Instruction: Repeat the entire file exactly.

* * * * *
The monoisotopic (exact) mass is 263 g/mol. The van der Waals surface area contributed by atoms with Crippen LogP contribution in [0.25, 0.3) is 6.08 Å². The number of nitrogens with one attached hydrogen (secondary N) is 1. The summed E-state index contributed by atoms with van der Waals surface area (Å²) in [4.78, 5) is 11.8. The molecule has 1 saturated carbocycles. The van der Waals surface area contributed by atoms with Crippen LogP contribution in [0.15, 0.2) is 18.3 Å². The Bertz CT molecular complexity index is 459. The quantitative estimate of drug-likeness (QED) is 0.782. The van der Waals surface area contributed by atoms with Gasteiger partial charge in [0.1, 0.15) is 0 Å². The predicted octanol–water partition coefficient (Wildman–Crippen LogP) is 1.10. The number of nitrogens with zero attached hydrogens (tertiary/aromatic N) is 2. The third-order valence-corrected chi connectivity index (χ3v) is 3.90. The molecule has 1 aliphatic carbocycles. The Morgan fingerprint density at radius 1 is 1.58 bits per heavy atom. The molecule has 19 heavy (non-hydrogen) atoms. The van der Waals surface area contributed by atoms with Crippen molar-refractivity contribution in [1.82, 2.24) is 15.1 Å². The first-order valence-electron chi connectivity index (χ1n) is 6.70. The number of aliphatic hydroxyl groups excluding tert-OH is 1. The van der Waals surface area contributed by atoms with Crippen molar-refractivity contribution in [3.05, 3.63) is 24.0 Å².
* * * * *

The monoisotopic (exact) mass is 263 g/mol. The van der Waals surface area contributed by atoms with Crippen LogP contribution in [0.25, 0.3) is 6.08 Å². The number of nitrogens with one attached hydrogen (secondary N) is 1. The summed E-state index contributed by atoms with van der Waals surface area (Å²) in [4.78, 5) is 11.8. The molecule has 1 saturated carbocycles. The van der Waals surface area contributed by atoms with Crippen LogP contribution in [0.15, 0.2) is 18.3 Å². The Bertz CT molecular complexity index is 459. The quantitative estimate of drug-likeness (QED) is 0.782. The van der Waals surface area contributed by atoms with Gasteiger partial charge in [0.1, 0.15) is 0 Å². The predicted octanol–water partition coefficient (Wildman–Crippen LogP) is 1.10. The number of nitrogens with zero attached hydrogens (tertiary/aromatic N) is 2. The third-order valence-corrected chi connectivity index (χ3v) is 3.90. The molecule has 1 aliphatic carbocycles. The Morgan fingerprint density at radius 1 is 1.58 bits per heavy atom. The molecule has 19 heavy (non-hydrogen) atoms. The van der Waals surface area contributed by atoms with Crippen molar-refractivity contribution in [1.82, 2.24) is 15.1 Å². The first-order valence-electron chi connectivity index (χ1n) is 6.70. The number of aliphatic hydroxyl groups excluding tert-OH is 1. The van der Waals surface area contributed by atoms with Crippen molar-refractivity contribution in [3.05, 3.63) is 24.0 Å².